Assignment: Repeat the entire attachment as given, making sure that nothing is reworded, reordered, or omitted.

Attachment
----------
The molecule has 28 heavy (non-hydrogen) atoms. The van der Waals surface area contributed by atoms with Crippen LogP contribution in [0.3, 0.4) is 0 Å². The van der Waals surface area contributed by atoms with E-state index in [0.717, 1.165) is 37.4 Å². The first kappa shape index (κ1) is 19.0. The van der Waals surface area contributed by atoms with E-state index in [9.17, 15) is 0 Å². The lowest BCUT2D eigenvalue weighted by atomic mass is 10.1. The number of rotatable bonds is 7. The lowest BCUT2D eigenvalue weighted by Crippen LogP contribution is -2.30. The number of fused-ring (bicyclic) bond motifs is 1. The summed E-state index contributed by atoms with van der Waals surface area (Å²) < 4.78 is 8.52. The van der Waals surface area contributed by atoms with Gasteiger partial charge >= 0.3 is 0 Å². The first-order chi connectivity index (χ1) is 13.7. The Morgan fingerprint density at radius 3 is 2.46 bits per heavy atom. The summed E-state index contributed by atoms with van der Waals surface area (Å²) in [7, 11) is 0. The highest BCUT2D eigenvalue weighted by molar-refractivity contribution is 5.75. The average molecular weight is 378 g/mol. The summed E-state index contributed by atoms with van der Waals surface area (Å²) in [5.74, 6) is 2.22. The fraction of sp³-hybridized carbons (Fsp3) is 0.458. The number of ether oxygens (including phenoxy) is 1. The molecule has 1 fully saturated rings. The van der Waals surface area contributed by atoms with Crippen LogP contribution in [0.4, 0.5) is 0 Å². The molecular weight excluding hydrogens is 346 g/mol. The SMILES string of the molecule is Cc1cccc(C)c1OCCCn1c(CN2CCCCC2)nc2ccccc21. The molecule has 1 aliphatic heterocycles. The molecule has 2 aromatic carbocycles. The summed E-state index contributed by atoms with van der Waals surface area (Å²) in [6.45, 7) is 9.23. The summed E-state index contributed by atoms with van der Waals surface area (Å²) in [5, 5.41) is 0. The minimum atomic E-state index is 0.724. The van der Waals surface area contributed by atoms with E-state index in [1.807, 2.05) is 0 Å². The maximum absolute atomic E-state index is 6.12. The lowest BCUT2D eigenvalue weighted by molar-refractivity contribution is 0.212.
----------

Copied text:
The molecule has 28 heavy (non-hydrogen) atoms. The van der Waals surface area contributed by atoms with Crippen LogP contribution in [0.3, 0.4) is 0 Å². The van der Waals surface area contributed by atoms with E-state index in [0.717, 1.165) is 37.4 Å². The first kappa shape index (κ1) is 19.0. The van der Waals surface area contributed by atoms with E-state index in [9.17, 15) is 0 Å². The lowest BCUT2D eigenvalue weighted by atomic mass is 10.1. The number of rotatable bonds is 7. The lowest BCUT2D eigenvalue weighted by Crippen LogP contribution is -2.30. The number of fused-ring (bicyclic) bond motifs is 1. The summed E-state index contributed by atoms with van der Waals surface area (Å²) < 4.78 is 8.52. The van der Waals surface area contributed by atoms with Gasteiger partial charge >= 0.3 is 0 Å². The first-order chi connectivity index (χ1) is 13.7. The Morgan fingerprint density at radius 3 is 2.46 bits per heavy atom. The summed E-state index contributed by atoms with van der Waals surface area (Å²) in [7, 11) is 0. The highest BCUT2D eigenvalue weighted by molar-refractivity contribution is 5.75. The average molecular weight is 378 g/mol. The summed E-state index contributed by atoms with van der Waals surface area (Å²) in [5.74, 6) is 2.22. The fraction of sp³-hybridized carbons (Fsp3) is 0.458. The number of ether oxygens (including phenoxy) is 1. The molecule has 1 fully saturated rings. The van der Waals surface area contributed by atoms with Crippen LogP contribution in [0.4, 0.5) is 0 Å². The molecular weight excluding hydrogens is 346 g/mol. The SMILES string of the molecule is Cc1cccc(C)c1OCCCn1c(CN2CCCCC2)nc2ccccc21. The molecule has 1 aliphatic heterocycles. The molecule has 2 aromatic carbocycles. The summed E-state index contributed by atoms with van der Waals surface area (Å²) in [6.45, 7) is 9.23. The summed E-state index contributed by atoms with van der Waals surface area (Å²) in [5, 5.41) is 0. The minimum atomic E-state index is 0.724. The van der Waals surface area contributed by atoms with E-state index in [1.807, 2.05) is 0 Å². The maximum absolute atomic E-state index is 6.12. The lowest BCUT2D eigenvalue weighted by molar-refractivity contribution is 0.212.